# Tuesday, March 9, 2010

By now there have been a lot of blog posts on Windows Azure billing. I have stayed out of it since I figured that the billing scheme would generate some sticker shock on our end and some rethinking on Microsoft's end. For the most part it has, but I now want to tell my story since I think most early Azure users are thinking along my lines.

When Windows and SQL Azure went live, I wanted to deploy an application using some of Telerik’s products to “production”. I put my free MSDN hours into the Azure system for billing and uploaded the application. I actually could not get it to work and left it up there figuring I would get back to it and fix it later. Periodically I would go in and hoke around with it and eventually fixed it. For the most part I had nothing more than an advanced “Hello World” and simple Northwind data over forms via SQL Azure up there.

Recently, I received a bill for $7 since I went over my free 750 hours by about 65 hours. (I guess I had a test and production account running at the same time for a while.) Even thought for the most part I had no hits other than myself a few times, I still incurred charges since I left my service “live” in production. My bad, I learned a lesson as to how Azure works, luckily, it was only a $7 lesson.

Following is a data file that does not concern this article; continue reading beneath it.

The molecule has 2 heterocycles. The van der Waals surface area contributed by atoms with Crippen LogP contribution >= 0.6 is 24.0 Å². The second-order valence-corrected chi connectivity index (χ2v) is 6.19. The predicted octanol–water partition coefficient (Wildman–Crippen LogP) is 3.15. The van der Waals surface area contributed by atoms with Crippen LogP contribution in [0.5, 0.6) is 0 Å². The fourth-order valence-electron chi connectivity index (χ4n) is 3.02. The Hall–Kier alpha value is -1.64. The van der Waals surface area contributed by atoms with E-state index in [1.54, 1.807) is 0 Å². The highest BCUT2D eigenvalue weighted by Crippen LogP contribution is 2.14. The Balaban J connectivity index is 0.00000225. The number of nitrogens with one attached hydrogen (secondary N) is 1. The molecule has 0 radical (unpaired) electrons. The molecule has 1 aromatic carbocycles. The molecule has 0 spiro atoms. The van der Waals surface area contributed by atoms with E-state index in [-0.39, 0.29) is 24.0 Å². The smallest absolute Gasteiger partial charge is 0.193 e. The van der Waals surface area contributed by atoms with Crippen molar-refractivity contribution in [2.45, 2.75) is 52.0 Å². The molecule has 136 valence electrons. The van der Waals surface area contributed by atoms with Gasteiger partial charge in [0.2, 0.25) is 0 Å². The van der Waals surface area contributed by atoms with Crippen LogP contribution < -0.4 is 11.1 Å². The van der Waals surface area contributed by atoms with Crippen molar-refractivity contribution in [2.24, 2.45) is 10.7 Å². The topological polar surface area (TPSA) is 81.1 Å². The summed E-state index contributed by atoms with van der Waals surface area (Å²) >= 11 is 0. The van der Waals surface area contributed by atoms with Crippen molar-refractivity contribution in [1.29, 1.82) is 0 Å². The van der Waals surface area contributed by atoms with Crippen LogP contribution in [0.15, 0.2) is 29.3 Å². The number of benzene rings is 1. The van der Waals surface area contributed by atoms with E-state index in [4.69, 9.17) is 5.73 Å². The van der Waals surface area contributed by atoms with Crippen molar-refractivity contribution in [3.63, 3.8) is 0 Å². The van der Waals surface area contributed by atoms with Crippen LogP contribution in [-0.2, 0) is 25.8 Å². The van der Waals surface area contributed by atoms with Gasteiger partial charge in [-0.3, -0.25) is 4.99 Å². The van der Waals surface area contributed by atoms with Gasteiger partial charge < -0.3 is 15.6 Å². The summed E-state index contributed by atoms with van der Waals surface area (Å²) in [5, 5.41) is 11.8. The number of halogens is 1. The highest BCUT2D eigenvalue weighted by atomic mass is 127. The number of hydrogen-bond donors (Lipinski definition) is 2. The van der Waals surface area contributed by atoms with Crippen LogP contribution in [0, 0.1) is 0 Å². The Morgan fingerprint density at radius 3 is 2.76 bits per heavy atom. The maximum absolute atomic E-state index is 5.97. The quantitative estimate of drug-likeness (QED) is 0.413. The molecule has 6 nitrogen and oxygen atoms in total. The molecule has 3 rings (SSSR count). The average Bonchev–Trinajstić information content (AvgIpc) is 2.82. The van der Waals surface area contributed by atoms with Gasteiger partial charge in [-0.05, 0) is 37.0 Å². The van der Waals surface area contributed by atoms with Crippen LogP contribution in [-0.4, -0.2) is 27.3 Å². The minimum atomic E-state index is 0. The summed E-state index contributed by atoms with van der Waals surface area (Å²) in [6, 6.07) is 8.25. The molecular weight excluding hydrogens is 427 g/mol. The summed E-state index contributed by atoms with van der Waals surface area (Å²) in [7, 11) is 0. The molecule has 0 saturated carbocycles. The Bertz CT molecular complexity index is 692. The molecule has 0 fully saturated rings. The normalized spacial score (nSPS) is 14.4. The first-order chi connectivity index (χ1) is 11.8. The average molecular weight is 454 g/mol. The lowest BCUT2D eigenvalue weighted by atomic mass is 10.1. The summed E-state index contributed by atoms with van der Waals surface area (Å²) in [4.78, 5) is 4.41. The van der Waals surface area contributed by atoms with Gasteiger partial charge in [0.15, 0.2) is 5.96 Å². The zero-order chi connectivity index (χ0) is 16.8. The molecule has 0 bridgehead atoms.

It was then that I realized that I was guilty of treating Windows Azure as a fancy web hosting account. The problem is that Windows Azure is not web hosting, but rather a “web operation system” or a “Cloud” service hosting and service management environment. We’re not only paying for hosting, we are paying for Azure to manage our application for us- much like enterprise middleware 10-15 years ago, but for the cloud. I now look at Azure differently and this is good since I will use it differently (and how it was intended.)  I am guessing that other developers with $7 bills in their inbox this month will do the same.

That said, I was in Redmond a month or two ago and had a chance to talk to the head of MSDN. I complained about how the MSDN subscription offer was only for 8 months, etc. He told me that for the first time in Microsoft’s history, they have hard physical assets that have to be paid for with this service. It is not like if they want to give me a free copy of Windows, it does not cost Microsoft anything except the bandwidth for me to download (which is a fixed cost.) I get that, and I am sure that there will be a cost effective MSDN-Azure “developer only” subscription option in the future. Or at least there should be. :)

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